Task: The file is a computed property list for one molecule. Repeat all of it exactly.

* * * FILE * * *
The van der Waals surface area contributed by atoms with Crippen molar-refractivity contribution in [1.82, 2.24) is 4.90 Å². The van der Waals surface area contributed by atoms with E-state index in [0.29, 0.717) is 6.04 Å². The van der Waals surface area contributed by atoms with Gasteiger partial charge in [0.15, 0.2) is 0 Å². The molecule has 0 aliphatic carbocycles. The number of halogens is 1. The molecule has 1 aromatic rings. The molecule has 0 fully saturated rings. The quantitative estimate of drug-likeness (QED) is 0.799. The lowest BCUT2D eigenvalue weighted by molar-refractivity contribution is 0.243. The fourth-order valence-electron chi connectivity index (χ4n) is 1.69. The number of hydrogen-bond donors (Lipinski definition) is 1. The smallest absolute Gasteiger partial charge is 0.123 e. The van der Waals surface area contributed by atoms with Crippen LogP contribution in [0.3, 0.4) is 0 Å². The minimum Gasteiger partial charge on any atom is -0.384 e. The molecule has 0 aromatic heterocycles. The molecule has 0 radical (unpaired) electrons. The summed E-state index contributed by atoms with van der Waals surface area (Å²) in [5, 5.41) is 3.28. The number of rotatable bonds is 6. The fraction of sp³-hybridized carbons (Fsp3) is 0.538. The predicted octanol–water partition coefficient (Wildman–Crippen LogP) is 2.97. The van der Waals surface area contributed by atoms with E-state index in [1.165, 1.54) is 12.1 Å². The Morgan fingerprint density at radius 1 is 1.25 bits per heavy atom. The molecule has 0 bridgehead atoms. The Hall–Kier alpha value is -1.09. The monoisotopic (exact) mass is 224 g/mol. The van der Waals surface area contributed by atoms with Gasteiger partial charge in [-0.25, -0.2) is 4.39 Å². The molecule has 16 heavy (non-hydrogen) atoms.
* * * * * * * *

The van der Waals surface area contributed by atoms with Crippen molar-refractivity contribution in [1.82, 2.24) is 4.90 Å². The van der Waals surface area contributed by atoms with E-state index in [0.29, 0.717) is 6.04 Å². The van der Waals surface area contributed by atoms with Gasteiger partial charge in [0.15, 0.2) is 0 Å². The molecule has 0 aliphatic carbocycles. The number of halogens is 1. The molecule has 1 aromatic rings. The molecule has 0 fully saturated rings. The quantitative estimate of drug-likeness (QED) is 0.799. The lowest BCUT2D eigenvalue weighted by molar-refractivity contribution is 0.243. The fourth-order valence-electron chi connectivity index (χ4n) is 1.69. The number of hydrogen-bond donors (Lipinski definition) is 1. The smallest absolute Gasteiger partial charge is 0.123 e. The van der Waals surface area contributed by atoms with Crippen LogP contribution in [0.3, 0.4) is 0 Å². The minimum Gasteiger partial charge on any atom is -0.384 e. The molecule has 0 aromatic heterocycles. The molecule has 0 radical (unpaired) electrons. The summed E-state index contributed by atoms with van der Waals surface area (Å²) in [5, 5.41) is 3.28. The number of rotatable bonds is 6. The fraction of sp³-hybridized carbons (Fsp3) is 0.538. The predicted octanol–water partition coefficient (Wildman–Crippen LogP) is 2.97. The van der Waals surface area contributed by atoms with E-state index in [1.165, 1.54) is 12.1 Å². The Morgan fingerprint density at radius 1 is 1.25 bits per heavy atom. The molecule has 0 bridgehead atoms. The Hall–Kier alpha value is -1.09. The monoisotopic (exact) mass is 224 g/mol. The van der Waals surface area contributed by atoms with Gasteiger partial charge in [-0.25, -0.2) is 4.39 Å². The molecule has 16 heavy (non-hydrogen) atoms.